The shipyard painter, political activist and razor-sharp cartoonist Bob Starrett has just written a new book The Way I See It on his eventful life and times. Below we reprint one of his stories and review an essential read
It's hard being a teenage pop star but Tanita Tikaram has weathered the process better than most. Famous at 19 with the international hit single Good Tradition, she's since gone on to release seven albums.
She may have shed many of her fans over the years - this rescheduled date is less than half full - but she does finally seem to have grown into her voice.
Opening with her breakthrough track, her husky, port-soaked alto now sits comfortably with lyrics that were arguably old before their years.
In acknowledgement of this the arrangements have been gently reworked for her three-piece backing band, with Martin Winning's saxophone lending it some Celtic soul.
If Tikaram resents being best known for material written 25 years ago then she has the grace to acknowledge that this is what most of the audience wants to hear and she remains a genial host throughout, introducing each track with a preamble. They invariably centre on the vagaries of love - there's Valentine Heart, the track she wrote before she'd been in love, One Kiss, a duet with her guitarist about long-term relationships, and a cover of John Paul Young's Love Is In The Air. "We do a ropy version of it," she admits modestly but truthfully of the set closer.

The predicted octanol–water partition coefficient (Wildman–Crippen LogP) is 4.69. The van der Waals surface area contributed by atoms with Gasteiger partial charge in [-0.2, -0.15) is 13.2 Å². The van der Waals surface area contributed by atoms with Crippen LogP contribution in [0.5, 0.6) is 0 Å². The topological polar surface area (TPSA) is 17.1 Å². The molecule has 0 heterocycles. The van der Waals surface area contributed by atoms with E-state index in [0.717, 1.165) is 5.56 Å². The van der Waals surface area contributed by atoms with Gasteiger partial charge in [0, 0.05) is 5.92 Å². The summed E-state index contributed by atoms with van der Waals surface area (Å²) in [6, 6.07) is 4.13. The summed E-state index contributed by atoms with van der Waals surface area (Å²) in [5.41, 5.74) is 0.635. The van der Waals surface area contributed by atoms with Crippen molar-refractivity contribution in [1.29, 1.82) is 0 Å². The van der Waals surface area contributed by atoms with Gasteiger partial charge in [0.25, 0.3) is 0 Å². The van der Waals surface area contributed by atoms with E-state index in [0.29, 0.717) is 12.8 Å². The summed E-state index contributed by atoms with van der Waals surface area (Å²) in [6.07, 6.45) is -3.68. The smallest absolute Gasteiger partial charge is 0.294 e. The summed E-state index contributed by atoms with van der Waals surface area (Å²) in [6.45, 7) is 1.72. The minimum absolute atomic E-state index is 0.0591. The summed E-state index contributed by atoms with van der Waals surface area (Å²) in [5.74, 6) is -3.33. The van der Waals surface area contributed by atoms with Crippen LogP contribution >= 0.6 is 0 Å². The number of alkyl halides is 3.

These new tracks and updated old favourites demonstrate how much her songwriting has matured and, if she was initially known for her love of Leonard Cohen, her recent material has more in common with Laura Nyro's coffee table jazz on Make The Day and Americana on Can't Go Back. On All Things To You there are even hints at boogie-woogie.
It's all undeniably unchallenging and comfortable listening but, as the strains of My Love evoke Paris-lite jazz cafes, there seem worse places to visit for an hour.